• The CFO LA3 is aligned to the CEO LA2 opinion and uses influence to ensure finance, HR, property and procurement all align.
  • The Senior Manager LA6 is silent throughout.
  • The CEO asks for a consensus from all present on the action to spend the £1m and achieves a majority of 10 to 4 hands in the air and the money will be spent on LA3 ICT systems.

The partnership collapses three weeks later as LA1 and LA6 pull out.

What happened?

Internal Audit has now been asked to find out why this project went wrong by the Audit Committee of LA1. Internal Audit has a number of aspects to consider:

Accountable decision-makers:

Who should have the decision-making powers to act on behalf of each LA? The answer is going to be subject to local decisions at each LA (in this example). However, it should be viewed from an accountability perspective. Only one person must be accountable for decisions in the group that affect the organisation they represent.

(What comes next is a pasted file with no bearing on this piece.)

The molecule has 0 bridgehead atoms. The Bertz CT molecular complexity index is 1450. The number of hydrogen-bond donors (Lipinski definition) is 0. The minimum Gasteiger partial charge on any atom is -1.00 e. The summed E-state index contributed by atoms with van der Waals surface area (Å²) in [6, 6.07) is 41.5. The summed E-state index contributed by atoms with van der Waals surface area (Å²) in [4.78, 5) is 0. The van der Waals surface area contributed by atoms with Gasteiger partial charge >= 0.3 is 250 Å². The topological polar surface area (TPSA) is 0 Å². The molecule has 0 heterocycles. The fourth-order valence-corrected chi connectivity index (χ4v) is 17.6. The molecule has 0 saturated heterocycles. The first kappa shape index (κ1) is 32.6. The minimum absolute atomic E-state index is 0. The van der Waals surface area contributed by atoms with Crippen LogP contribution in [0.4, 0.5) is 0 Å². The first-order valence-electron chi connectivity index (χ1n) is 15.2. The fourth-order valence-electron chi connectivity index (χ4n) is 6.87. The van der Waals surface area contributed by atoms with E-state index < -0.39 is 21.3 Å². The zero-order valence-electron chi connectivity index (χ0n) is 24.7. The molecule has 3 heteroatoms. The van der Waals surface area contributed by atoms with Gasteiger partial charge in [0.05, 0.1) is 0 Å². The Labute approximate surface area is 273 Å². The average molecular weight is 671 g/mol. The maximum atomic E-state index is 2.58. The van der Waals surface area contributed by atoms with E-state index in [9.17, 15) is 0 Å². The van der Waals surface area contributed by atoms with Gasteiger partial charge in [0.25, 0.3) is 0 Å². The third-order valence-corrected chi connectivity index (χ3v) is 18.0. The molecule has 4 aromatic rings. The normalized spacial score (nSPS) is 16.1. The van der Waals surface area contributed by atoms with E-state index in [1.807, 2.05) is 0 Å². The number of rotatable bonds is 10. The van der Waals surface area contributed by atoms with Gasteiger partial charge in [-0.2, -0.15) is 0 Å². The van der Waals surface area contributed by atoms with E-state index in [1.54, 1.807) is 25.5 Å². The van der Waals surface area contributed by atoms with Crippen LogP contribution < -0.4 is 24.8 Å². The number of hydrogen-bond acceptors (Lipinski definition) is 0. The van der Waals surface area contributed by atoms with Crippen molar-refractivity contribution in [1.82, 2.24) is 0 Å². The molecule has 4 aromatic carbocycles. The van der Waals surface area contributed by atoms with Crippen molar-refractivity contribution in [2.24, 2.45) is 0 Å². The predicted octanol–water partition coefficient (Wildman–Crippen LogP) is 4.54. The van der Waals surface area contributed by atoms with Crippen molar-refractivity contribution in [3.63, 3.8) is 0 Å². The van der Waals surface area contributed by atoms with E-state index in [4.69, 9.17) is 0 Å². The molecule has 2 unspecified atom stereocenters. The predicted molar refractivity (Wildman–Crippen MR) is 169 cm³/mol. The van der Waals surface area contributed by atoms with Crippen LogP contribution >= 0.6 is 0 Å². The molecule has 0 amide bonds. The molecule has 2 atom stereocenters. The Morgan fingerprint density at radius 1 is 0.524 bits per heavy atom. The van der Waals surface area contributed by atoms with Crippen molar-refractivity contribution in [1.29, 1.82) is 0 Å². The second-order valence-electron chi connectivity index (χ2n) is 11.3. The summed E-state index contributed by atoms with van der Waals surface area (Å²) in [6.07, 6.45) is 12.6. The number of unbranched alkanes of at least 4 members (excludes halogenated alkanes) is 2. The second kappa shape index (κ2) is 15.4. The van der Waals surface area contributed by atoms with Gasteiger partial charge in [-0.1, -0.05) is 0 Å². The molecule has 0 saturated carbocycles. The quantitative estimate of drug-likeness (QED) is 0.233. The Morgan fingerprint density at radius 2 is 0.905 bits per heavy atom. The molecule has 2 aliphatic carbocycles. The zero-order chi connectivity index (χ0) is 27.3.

Independent chairman for the meetings:

It is recognised governance best practice that a chairman running a meeting should be independent of decisions made in that meeting if possible [based on corporate governance models for companies – CEO/Chairman split]. The chairman should be focusing on the running of the meeting and ensuring comment is received by all (should have ensured LA6 was engaged).

Professional advisors:

The support services are all there to advise the group on matters relating to their areas of expertise. Particularly, internal audit and legal – their independence is an aspect that should be safeguarded; by involving them in the decision their independence is compromised.

By opting to use consensus to make the decision, then all the support services generate a vote. In the case example, the support services swung the vote in favour of two LAs.